Within the past few years (at least) there has been a pushback against this idea that Smartphones and Social Media are the End of Humanity. Many marginalized people have been able to use outlets like Twitter and Facebook to get the word out on Social (whodathunk?) issues that impact them. They’ve also been able to use it to build a broader community with people around the world and create a space where the intersections of race, gender identity, ability, sexuality, class et al can be heard. And the dreaded selfie? Has become a tool to highlight the beauty outside of the same Eurocentric standard.

And holy shit do I love the selfies.

I thirst follow people on Instagram constantly, because I genuinely love looking at people’s pictures of what they think is their best self. Instagram tends to be a very crafted photo space, where people get dressed up to look good in front of the camera. For me though, it doesn’t work that well. I’m a goofball who likes to take goofy pictures, so I would tend to take 100 photos intended for Instagram then delete them in short order because I thought they were awful. My selfies weren’t really meant for the Instagram world. At least not until I re-downloaded Snapchat.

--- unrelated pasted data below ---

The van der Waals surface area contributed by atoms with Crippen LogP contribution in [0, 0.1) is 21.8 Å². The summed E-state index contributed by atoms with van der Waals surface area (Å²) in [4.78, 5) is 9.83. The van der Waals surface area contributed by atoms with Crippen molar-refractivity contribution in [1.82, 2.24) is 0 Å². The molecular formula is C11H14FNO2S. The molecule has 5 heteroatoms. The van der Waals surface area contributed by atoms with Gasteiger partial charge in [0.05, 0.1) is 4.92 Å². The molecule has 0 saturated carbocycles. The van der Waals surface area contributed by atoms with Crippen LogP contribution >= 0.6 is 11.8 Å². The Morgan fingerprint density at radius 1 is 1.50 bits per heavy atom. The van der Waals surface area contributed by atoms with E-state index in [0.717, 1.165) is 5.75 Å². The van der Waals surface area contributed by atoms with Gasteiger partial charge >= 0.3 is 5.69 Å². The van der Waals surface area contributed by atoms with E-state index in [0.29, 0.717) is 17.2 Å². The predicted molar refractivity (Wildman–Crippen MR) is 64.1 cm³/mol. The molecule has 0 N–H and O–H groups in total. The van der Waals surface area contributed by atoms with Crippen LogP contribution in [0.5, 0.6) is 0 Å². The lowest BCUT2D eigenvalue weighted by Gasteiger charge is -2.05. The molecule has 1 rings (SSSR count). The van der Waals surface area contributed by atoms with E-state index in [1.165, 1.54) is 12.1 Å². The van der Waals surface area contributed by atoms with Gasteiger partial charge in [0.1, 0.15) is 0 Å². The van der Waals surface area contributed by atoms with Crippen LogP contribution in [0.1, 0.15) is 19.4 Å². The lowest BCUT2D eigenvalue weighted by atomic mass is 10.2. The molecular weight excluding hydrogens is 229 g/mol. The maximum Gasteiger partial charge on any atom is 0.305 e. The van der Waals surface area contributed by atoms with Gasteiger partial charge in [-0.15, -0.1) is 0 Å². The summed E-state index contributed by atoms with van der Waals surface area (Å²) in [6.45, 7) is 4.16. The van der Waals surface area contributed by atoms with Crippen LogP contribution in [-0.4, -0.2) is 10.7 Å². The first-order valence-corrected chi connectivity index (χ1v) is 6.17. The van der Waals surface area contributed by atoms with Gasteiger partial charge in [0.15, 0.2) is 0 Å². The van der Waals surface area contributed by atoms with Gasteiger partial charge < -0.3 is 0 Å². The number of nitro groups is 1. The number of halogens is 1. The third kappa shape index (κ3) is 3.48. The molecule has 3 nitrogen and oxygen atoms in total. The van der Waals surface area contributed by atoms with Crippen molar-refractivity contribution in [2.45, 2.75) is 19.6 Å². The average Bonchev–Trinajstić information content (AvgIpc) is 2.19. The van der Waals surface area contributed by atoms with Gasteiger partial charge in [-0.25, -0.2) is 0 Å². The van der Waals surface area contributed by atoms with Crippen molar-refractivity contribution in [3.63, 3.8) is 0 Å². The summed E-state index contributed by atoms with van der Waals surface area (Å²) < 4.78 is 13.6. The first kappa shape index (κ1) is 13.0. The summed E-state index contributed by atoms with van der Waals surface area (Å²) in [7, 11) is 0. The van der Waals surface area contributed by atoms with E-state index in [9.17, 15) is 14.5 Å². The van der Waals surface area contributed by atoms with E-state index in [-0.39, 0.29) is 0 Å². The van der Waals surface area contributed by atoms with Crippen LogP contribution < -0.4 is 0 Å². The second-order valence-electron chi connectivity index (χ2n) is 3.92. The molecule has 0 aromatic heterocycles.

For a long time I didn’t understand Snapchat. I’d downloaded it when it first came out, and used it to send pictures I’d doodled over my selfies to a few friends. Then they were hacked and  to be safe rather than sorry I deleted my old account. Then, a few months ago one of my friends was sharing posts on Instagram of herself with a puppy face. About a week later all of my friends were sharing posts on Instagram with puppy faces.